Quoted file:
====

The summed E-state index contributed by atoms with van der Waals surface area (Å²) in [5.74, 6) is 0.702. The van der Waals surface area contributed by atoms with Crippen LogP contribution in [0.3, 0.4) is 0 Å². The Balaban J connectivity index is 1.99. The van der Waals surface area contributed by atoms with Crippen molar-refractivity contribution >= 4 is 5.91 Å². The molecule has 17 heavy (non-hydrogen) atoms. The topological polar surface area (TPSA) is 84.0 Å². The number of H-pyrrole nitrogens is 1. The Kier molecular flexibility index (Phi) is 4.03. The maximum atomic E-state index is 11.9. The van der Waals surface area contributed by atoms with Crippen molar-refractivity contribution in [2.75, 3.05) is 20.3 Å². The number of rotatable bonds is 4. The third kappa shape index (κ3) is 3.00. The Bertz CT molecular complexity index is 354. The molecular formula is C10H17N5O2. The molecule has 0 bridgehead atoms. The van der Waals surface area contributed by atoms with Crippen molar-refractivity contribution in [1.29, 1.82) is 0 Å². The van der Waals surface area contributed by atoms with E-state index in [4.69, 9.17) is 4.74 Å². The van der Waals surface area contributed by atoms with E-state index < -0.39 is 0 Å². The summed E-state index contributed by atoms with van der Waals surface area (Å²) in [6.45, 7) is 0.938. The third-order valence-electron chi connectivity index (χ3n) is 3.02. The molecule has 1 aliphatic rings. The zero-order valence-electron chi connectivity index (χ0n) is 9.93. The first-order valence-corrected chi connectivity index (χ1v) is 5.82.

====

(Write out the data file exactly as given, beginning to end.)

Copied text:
The summed E-state index contributed by atoms with van der Waals surface area (Å²) in [5.74, 6) is 0.702. The van der Waals surface area contributed by atoms with Crippen LogP contribution in [0.3, 0.4) is 0 Å². The Balaban J connectivity index is 1.99. The van der Waals surface area contributed by atoms with Crippen molar-refractivity contribution >= 4 is 5.91 Å². The molecule has 17 heavy (non-hydrogen) atoms. The topological polar surface area (TPSA) is 84.0 Å². The number of H-pyrrole nitrogens is 1. The Kier molecular flexibility index (Phi) is 4.03. The maximum atomic E-state index is 11.9. The van der Waals surface area contributed by atoms with Crippen molar-refractivity contribution in [2.75, 3.05) is 20.3 Å². The number of rotatable bonds is 4. The third kappa shape index (κ3) is 3.00. The Bertz CT molecular complexity index is 354. The molecular formula is C10H17N5O2. The molecule has 0 bridgehead atoms. The van der Waals surface area contributed by atoms with Crippen molar-refractivity contribution in [1.29, 1.82) is 0 Å². The van der Waals surface area contributed by atoms with E-state index in [4.69, 9.17) is 4.74 Å². The van der Waals surface area contributed by atoms with E-state index < -0.39 is 0 Å². The summed E-state index contributed by atoms with van der Waals surface area (Å²) in [6.45, 7) is 0.938. The third-order valence-electron chi connectivity index (χ3n) is 3.02. The molecule has 1 aliphatic rings. The zero-order valence-electron chi connectivity index (χ0n) is 9.93. The first-order valence-corrected chi connectivity index (χ1v) is 5.82.